Overview#API Service Delivery involves the operational Service Delivery of the APIs including:
- servicing API calls
- delivering content
- executing transactions.
Consumer APIs tend to be few in number but high in traffic volume, across large geographical areas. The security requirements for consumer APIs maybe simple – typically username and password for user authentication and an API key in the form of a shared secret for client authentication. User and client repositories are usually stored in a standalone database within the delivery platform, as the API consumer population can be very large, unverified, and have a high level of turnover. Consumer APIs usually require just enough throttling and traffic control to ensure that the quality of the API service is not negatively impacted by excessive users.
Enterprise APIs are usually consumed by business partners, and those partners and users are usually managed by an existing partner management system and may need integrate with these partner management databases to make runtime decisions using partner profiles, user roles, and service contracts.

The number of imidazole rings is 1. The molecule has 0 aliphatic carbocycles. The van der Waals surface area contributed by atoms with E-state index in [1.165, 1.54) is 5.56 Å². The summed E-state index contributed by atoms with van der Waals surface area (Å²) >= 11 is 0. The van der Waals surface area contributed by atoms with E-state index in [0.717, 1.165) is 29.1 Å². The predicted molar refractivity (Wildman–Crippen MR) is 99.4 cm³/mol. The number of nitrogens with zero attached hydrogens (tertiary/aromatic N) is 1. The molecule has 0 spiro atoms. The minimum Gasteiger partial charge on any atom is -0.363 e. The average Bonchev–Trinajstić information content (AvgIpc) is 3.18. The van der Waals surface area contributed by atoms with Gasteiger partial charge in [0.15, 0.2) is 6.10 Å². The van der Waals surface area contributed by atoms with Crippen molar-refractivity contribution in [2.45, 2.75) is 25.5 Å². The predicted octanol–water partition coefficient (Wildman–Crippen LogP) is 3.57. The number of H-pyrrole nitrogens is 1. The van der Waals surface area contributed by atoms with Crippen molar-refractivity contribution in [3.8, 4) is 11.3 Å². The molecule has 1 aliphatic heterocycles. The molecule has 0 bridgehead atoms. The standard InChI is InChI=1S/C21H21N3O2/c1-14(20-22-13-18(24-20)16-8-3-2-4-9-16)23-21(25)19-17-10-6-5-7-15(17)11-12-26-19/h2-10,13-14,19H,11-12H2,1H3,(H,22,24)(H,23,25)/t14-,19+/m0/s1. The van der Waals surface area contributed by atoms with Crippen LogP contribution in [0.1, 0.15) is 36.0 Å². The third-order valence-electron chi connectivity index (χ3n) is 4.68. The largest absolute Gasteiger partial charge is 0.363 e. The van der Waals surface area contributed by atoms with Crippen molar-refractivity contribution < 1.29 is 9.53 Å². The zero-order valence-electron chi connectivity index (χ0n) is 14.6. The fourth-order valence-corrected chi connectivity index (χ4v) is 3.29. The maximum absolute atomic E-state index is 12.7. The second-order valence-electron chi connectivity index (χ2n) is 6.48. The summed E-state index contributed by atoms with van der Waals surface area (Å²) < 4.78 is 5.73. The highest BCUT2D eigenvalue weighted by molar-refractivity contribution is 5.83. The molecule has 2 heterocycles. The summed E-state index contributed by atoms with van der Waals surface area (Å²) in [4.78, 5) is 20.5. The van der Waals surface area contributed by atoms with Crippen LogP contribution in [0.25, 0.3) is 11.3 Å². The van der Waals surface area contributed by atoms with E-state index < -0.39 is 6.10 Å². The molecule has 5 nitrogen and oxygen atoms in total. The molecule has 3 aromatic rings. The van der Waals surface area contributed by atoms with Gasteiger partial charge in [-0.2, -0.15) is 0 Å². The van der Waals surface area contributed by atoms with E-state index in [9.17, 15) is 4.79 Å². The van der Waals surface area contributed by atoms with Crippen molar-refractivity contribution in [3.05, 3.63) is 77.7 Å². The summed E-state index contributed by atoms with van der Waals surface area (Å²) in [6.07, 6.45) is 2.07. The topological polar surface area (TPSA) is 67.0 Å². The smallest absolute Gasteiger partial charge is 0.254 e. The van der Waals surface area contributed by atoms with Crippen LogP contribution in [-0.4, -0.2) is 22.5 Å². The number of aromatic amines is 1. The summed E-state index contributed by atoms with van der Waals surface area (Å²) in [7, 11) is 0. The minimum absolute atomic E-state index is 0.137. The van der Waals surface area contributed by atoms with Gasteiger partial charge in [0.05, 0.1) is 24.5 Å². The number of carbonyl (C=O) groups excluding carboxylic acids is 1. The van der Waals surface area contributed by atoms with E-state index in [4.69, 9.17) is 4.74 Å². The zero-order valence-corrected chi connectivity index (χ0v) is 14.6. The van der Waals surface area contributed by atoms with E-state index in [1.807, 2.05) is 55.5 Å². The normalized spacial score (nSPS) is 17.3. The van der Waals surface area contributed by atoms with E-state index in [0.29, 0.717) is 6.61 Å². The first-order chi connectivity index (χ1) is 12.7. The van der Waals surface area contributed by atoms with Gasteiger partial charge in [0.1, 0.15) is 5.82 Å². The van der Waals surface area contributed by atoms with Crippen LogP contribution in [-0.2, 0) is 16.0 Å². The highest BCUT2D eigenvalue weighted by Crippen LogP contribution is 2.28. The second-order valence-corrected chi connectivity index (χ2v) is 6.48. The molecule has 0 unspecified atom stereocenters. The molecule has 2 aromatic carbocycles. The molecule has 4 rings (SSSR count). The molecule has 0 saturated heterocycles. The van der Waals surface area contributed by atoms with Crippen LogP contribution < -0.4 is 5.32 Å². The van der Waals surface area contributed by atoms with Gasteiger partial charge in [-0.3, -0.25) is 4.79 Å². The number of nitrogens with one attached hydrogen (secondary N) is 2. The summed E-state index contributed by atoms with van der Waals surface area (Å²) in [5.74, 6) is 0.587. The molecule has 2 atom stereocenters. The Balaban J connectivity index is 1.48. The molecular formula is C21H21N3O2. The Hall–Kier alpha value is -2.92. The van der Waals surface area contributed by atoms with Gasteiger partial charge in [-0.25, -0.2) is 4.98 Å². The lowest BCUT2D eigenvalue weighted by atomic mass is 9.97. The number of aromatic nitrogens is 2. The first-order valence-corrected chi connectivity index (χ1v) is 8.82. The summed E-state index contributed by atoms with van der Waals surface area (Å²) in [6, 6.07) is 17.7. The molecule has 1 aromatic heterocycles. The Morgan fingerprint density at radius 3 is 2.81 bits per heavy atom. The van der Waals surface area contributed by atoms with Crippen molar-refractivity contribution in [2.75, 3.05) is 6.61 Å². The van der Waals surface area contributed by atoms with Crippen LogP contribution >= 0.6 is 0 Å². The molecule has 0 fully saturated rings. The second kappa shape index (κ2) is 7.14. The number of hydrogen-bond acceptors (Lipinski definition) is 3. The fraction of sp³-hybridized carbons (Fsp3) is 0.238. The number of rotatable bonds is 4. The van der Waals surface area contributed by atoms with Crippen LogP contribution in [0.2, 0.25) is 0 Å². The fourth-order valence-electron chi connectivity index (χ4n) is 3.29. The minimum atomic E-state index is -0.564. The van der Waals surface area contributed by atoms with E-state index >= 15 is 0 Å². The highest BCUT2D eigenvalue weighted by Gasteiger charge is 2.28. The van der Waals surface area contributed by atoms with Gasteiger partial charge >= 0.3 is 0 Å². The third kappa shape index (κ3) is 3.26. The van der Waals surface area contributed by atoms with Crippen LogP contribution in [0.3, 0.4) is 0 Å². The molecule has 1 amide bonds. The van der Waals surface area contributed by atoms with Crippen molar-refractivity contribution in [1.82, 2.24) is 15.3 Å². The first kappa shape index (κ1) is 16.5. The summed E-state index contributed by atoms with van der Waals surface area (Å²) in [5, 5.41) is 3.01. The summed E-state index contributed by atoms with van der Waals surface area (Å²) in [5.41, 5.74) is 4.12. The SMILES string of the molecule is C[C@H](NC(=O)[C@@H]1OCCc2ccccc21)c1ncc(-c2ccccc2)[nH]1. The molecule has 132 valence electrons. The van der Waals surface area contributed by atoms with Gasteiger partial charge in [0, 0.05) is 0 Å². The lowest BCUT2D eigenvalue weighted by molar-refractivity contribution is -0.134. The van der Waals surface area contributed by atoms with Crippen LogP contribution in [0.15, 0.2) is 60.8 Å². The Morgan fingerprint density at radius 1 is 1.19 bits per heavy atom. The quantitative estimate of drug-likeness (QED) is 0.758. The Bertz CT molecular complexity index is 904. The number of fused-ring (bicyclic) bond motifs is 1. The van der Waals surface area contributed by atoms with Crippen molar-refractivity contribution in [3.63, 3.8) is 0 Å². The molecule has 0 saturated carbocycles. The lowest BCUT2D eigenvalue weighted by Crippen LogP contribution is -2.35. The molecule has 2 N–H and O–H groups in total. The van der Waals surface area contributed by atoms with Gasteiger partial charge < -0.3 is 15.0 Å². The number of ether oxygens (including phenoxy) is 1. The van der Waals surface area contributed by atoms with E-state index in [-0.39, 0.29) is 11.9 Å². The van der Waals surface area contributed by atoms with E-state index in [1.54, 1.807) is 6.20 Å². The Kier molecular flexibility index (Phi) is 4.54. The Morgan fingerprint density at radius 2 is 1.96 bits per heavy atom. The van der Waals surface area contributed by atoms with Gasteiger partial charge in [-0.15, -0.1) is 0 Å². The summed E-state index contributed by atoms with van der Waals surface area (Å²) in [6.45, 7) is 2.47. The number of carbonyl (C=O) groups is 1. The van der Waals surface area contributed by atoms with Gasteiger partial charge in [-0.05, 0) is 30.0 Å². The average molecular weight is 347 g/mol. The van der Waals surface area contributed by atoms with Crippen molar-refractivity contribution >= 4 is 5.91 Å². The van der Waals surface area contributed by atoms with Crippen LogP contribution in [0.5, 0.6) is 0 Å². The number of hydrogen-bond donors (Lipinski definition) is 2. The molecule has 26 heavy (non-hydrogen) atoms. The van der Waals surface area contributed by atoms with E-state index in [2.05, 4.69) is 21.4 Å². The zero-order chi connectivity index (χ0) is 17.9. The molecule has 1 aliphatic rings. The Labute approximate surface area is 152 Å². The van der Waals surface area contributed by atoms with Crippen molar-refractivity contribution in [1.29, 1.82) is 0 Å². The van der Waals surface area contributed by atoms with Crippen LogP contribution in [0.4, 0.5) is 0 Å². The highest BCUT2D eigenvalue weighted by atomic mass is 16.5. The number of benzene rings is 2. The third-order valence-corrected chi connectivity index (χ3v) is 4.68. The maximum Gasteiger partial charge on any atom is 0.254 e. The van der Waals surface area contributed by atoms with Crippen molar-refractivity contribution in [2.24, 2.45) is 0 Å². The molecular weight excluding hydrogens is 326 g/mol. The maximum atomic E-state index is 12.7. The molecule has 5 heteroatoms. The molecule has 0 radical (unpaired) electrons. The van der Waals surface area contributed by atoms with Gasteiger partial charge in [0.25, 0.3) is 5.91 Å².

Keep in mind that the management of partner and user information is often handled by sales or support organizations and the user onboarding tools they deploy, not by developers via a API Portal. Both the API consumer and provider organizations generally need to have some level of Identity Management Architecture that is responsible for managing credentials.
API Service Delivery typically must integrate with Identity Management Architecture Access Control and may need to support existing B2B security relationships that include security protocols and certificates such as OAuth 2.0, SAML and X.509 certificates.
Enterprise APIs are often bound by business contracts and SLAs. Therefore, advanced Server-Side Login throttling schemes, API Metrics, and quota management capabilities may be required to enforce contract terms.